In Part 3, we narrowed down our choices, and ended up deciding on a Leopard 40. But which one? This >spreadsheet< listed out the available boats.
After watching boat prices for a year, I felt fairly comfortable predicting boat prices. For example, Boat #1 had been listed at $319k, then $299k without any movement, and I felt that $260k would be a good price. When the price dropped to $249k and it sold instantly, I felt that my math was validated. I wish we'd had a shot at Boat #1, but we didn't have the money ready at that point in our preparations.
The next great boat was #4. It had been on the market for a year, had a few price drops down to from the $300s to $285k, and I thought it was worth $250 or 260k. I contacted the broker and offered to fly down and see the boat if the seller would consider a lower offer....but the broker didn't even bother to pass my communication on to the seller. (Seriously, some brokers do their sellers a disservice!) This boat is likely still gathering mildew to this day, but maybe now they'll take someone's $260k...
Next, I got in touch with the owners of Boat #3. They were private sellers, and easy to communicate with. (they wrote back to emails, which was better than 2 brokers I tried to use) We made them a fair offer that was good for both parties, and we had a deal in the works.
On short notice I flew down to see the boat, and also paid to fly a surveyor in from Florida. In person the boat actually looked pretty decent and the online photos had been accurate. Surprise #1: The buyer had neglected to tell me that they'd bashed the starboard keel into a coral head a few weeks before! What?! Isn't this relevant info to share before having a buyer make an offer?!? Maybe they never intended to tell me, but the marina where it was repaired didn't have the matching shade of bottom paint, so they couldn't hide the repair. Shady business everywhere in boat shopping!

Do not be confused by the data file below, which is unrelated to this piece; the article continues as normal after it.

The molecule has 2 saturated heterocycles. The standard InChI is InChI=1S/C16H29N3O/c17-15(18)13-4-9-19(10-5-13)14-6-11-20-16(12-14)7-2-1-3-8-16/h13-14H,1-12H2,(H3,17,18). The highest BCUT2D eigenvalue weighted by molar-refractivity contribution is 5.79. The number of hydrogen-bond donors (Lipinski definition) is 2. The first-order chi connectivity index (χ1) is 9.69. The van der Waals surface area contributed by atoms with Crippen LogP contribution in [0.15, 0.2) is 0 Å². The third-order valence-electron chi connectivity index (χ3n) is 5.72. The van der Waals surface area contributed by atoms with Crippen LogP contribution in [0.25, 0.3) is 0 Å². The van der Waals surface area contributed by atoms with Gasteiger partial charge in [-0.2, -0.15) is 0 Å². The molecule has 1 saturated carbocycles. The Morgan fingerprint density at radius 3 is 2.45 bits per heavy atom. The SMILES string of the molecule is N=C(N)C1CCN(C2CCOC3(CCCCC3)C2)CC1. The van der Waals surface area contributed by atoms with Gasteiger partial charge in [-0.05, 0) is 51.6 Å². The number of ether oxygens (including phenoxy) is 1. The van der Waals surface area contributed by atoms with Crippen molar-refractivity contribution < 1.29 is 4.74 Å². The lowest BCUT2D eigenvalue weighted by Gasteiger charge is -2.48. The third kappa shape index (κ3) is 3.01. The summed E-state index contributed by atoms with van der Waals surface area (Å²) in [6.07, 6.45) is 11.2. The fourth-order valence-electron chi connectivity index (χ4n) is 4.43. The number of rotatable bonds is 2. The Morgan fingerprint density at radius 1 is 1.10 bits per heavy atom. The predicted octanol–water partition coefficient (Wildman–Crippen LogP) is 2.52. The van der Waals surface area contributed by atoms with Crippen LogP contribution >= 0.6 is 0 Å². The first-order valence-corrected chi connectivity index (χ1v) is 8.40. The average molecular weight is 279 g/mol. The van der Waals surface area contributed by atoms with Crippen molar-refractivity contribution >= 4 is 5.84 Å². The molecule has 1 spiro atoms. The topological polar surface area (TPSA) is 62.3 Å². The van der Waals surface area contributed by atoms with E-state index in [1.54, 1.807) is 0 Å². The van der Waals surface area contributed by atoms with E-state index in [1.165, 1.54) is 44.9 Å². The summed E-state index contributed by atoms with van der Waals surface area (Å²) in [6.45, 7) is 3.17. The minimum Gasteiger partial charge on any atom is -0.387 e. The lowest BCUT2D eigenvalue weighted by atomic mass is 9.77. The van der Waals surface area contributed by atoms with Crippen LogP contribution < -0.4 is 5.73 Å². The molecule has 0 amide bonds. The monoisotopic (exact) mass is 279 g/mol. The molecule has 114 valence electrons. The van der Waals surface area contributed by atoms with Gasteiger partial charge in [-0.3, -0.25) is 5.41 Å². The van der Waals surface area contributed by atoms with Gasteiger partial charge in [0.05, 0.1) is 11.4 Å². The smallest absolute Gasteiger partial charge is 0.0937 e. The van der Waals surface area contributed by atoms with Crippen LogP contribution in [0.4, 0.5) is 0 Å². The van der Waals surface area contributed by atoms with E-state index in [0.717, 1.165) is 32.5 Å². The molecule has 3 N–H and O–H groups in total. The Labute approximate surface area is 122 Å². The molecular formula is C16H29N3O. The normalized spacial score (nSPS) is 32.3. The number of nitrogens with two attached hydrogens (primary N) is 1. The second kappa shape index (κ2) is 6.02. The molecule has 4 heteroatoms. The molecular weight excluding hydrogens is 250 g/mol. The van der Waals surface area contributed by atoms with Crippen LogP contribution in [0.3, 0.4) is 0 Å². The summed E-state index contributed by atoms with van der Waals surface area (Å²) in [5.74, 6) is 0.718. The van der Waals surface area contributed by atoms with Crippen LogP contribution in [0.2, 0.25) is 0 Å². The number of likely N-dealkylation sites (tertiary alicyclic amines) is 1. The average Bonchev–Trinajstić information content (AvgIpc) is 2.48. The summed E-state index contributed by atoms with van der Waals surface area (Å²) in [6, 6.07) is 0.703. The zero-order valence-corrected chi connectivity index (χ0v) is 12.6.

Fortunately, the L40 keel is just fiberglass and foam, the repair looked good, and there was no evidence of strain on the mounting bolts. This damage was annoying and dishonest, but not a deal breaker. The rest of the boat was pretty decent, the motors immaculate, and the electrical systems functional. Based on a small list of deficiencies we lowered the price by another $10k and the boat was ours!
Final step to making it ours: we needed the boat relocated to Grenada. We hired a delivery captain, and our new boat traveled 1000 miles with no major issues and settled into to Prickly Bay. Gretel finally got to see the boat for the first time in June, almost 4 months after we had made the purchase. And then came Surprise #2 our first night aboard: rain pours in through the hatch above our berth, whether or not the hatch is closed. Ugh. What will Surprise #3 be? Next week when the entire family moves aboard I'm sure we will find out!
-Think about what matters to you, then choose a boat model that works for your needs.
-Spend plenty of time following the transaction prices for that model. If you can, get to know folks who bought the same model, and learn from their mistakes.
-A broker isn't necessary if you have done your research. If you can find a reasonable private seller and make a fair offer you will both save some money.
-No boat is perfect, and you will probably spend every day of your future finding something to fix!